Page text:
Technology wiz Matt Walker has worked at Pace for the past eight years, but few know what makes this mysterious man tick. He is a man of many layers, one who can don the stern countenance of a rugged middle school soccer coach and then seamlessly transition into the videography prodigy that we all know and love. Now Mr. Walker—coach, mentor, tech wiz, father, teacher—has agreed to give the people what they want, an exclusive interview with Knightly News.
KN: Thanks for meeting with me today Mr. Walker. I am excited to finally get to bottom of things!
MW: The pleasure is mine; thanks for giving the opportunity to talk.
KN: Let’s get down to it. Mr. Walker, how did you end up at Pace?
MW: You know, I started working at Pace almost a decade ago as Assistant Director for Summer Programs. My wife and I moved down from Rochester, New York so she could pursue a graduate degree from Emory University. I began in the Middle School teaching teen life and eventually transitioned into the IT department after Dr. Dietz left.
KN: So what made you go into technology?
MW: It mostly happened by chance. I have worked in a lot of different areas, like the social service agency, and somehow I always became the de facto IT guy. I couldn’t avoid it even if I tried (slight chortle from interviewee). Over time I picked up a lot of the tech skills that I have today.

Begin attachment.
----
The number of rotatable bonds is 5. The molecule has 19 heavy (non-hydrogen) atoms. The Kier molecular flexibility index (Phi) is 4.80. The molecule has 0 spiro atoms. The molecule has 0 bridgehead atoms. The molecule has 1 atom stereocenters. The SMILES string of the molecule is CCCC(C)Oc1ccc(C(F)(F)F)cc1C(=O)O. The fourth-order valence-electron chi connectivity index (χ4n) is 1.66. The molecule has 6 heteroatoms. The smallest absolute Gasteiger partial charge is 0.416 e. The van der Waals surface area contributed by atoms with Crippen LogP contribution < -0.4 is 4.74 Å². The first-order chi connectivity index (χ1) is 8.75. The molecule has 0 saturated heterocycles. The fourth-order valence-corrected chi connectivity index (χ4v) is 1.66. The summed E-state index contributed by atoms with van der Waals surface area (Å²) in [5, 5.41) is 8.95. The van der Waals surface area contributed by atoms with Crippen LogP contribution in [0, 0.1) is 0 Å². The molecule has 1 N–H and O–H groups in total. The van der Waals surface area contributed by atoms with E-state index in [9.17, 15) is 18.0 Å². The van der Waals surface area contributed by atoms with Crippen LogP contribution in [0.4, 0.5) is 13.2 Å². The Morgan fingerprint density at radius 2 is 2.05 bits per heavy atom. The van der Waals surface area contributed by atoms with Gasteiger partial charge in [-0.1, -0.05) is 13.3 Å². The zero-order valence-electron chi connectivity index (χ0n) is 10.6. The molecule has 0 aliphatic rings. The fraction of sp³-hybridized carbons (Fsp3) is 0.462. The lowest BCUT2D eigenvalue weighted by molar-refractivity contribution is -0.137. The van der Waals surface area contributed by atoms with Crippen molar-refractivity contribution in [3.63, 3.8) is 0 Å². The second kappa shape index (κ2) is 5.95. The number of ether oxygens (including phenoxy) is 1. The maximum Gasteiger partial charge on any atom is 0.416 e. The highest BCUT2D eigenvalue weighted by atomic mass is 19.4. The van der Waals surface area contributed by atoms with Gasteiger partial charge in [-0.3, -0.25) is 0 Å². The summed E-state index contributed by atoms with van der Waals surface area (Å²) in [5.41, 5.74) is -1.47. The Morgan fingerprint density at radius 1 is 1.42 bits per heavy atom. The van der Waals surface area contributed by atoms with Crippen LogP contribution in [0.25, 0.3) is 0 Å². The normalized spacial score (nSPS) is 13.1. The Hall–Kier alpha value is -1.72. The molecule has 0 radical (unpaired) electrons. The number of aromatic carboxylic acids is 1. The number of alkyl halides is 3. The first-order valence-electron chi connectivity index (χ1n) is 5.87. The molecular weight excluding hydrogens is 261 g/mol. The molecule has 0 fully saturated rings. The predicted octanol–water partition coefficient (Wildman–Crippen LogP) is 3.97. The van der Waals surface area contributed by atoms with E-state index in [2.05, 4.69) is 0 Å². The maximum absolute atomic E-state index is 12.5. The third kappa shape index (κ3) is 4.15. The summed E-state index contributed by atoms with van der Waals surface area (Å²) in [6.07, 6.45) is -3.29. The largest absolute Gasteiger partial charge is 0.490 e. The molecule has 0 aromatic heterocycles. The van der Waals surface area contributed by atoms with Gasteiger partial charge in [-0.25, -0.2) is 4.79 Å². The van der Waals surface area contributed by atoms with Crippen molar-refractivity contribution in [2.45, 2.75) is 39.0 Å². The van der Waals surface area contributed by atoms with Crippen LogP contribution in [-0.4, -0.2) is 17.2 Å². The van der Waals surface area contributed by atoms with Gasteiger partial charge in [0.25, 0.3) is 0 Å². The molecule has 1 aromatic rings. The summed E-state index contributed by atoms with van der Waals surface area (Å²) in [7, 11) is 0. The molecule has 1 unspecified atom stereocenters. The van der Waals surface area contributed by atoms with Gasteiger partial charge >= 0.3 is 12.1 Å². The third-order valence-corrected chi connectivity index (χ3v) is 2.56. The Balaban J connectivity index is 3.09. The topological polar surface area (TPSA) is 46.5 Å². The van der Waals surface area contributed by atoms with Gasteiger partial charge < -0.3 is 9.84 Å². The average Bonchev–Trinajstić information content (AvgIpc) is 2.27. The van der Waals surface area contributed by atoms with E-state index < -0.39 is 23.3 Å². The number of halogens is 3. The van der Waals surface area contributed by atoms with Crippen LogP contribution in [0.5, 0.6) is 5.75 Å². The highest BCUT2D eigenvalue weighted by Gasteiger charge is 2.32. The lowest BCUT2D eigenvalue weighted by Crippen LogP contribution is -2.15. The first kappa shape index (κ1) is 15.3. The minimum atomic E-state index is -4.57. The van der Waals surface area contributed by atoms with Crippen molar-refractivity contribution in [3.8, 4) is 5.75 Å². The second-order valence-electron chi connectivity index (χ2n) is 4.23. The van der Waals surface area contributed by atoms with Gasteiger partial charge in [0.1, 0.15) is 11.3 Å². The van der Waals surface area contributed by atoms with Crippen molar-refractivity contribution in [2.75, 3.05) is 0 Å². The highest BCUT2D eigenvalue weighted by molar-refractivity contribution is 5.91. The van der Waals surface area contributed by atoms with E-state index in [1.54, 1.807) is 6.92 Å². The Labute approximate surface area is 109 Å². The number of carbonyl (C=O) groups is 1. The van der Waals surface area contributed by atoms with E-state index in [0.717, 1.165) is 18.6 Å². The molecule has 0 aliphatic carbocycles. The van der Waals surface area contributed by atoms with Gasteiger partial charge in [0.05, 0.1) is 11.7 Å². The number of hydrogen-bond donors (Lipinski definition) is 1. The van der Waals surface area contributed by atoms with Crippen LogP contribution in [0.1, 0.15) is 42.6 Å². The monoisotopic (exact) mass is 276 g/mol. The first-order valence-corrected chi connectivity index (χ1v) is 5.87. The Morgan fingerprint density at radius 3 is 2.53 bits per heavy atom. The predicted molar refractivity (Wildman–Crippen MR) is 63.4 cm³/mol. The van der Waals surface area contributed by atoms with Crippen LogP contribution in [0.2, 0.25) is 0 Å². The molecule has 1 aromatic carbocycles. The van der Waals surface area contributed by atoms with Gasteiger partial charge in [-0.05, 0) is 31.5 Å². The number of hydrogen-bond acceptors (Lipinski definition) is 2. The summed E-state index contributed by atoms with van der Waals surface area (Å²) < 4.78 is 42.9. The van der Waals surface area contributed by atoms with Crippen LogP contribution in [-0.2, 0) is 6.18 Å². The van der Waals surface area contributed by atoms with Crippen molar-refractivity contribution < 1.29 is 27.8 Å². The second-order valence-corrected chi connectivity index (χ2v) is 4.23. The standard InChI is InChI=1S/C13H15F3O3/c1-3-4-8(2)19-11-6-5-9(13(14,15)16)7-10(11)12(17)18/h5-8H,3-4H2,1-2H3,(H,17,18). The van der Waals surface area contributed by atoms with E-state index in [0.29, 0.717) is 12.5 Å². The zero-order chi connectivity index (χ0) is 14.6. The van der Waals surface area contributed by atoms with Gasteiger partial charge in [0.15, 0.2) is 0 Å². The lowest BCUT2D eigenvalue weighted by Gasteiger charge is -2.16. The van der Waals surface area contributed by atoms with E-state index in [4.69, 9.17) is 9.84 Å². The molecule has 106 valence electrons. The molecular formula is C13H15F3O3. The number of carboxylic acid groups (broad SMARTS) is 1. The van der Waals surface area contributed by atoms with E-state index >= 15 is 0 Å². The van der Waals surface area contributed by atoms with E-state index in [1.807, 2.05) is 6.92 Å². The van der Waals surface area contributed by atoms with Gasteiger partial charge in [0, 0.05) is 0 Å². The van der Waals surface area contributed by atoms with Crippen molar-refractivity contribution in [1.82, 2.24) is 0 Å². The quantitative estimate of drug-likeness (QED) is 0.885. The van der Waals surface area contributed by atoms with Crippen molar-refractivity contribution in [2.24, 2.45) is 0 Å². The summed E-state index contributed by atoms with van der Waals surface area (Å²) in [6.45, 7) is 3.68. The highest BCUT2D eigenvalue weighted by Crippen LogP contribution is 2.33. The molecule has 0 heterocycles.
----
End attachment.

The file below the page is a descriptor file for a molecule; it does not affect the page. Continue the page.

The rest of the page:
KN: As the former middle school boys soccer coach, what was your prior connection to the sport?
MW: I played all throughout my childhood. They say I came out of the womb bearing a soccer ball, but that might just be an urban legend. I played throughout high school, but unfortunately gave it up in college to pursue video. I still enjoy watching the game, and enjoyed my reign as Middle School soccer czar.
KN: Awesome! What do you do in your free time?
MW: I have no free time. With a four-year-old and an eight-month-old baby, I spend the majority of my free time reading stories and playing Legos.
KN: As videography teacher, what is your favorite movie?
MW: Hmm, that’s a tough question, probably “The Cabinet of Doctor Caligari.” It is such an interesting movie because when they filmed it, they flooded everything with light. Since there were no shadows, they had to paint artificial shadows on all the faces and sets. They had complete control on how everything looked. The result is an extremely eclectic and strange film that is widely considered to be the first horror film ever made.